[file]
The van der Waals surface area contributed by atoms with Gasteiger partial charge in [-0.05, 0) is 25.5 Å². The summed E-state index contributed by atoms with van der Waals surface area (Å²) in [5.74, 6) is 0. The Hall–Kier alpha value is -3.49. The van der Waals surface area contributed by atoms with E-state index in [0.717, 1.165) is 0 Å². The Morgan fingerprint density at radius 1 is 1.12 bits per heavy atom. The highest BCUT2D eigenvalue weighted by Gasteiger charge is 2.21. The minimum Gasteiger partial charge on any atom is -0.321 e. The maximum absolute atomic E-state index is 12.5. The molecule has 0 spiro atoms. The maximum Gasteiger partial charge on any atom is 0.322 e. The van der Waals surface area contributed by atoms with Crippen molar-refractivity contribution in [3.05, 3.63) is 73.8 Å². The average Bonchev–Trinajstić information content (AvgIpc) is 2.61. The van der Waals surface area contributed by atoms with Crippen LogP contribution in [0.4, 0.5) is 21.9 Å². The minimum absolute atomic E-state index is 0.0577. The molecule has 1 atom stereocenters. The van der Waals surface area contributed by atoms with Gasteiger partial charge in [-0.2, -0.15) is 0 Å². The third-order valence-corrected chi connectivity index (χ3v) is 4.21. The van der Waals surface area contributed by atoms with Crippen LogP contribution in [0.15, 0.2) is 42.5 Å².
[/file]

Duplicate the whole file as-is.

The van der Waals surface area contributed by atoms with Gasteiger partial charge in [-0.05, 0) is 25.5 Å². The summed E-state index contributed by atoms with van der Waals surface area (Å²) in [5.74, 6) is 0. The Hall–Kier alpha value is -3.49. The van der Waals surface area contributed by atoms with E-state index in [0.717, 1.165) is 0 Å². The Morgan fingerprint density at radius 1 is 1.12 bits per heavy atom. The highest BCUT2D eigenvalue weighted by Gasteiger charge is 2.21. The minimum Gasteiger partial charge on any atom is -0.321 e. The maximum absolute atomic E-state index is 12.5. The molecule has 0 spiro atoms. The maximum Gasteiger partial charge on any atom is 0.322 e. The van der Waals surface area contributed by atoms with Crippen molar-refractivity contribution in [3.05, 3.63) is 73.8 Å². The average Bonchev–Trinajstić information content (AvgIpc) is 2.61. The van der Waals surface area contributed by atoms with Crippen LogP contribution in [0.4, 0.5) is 21.9 Å². The minimum absolute atomic E-state index is 0.0577. The molecule has 1 atom stereocenters. The van der Waals surface area contributed by atoms with Gasteiger partial charge in [-0.2, -0.15) is 0 Å². The third-order valence-corrected chi connectivity index (χ3v) is 4.21. The van der Waals surface area contributed by atoms with Crippen LogP contribution in [0.15, 0.2) is 42.5 Å².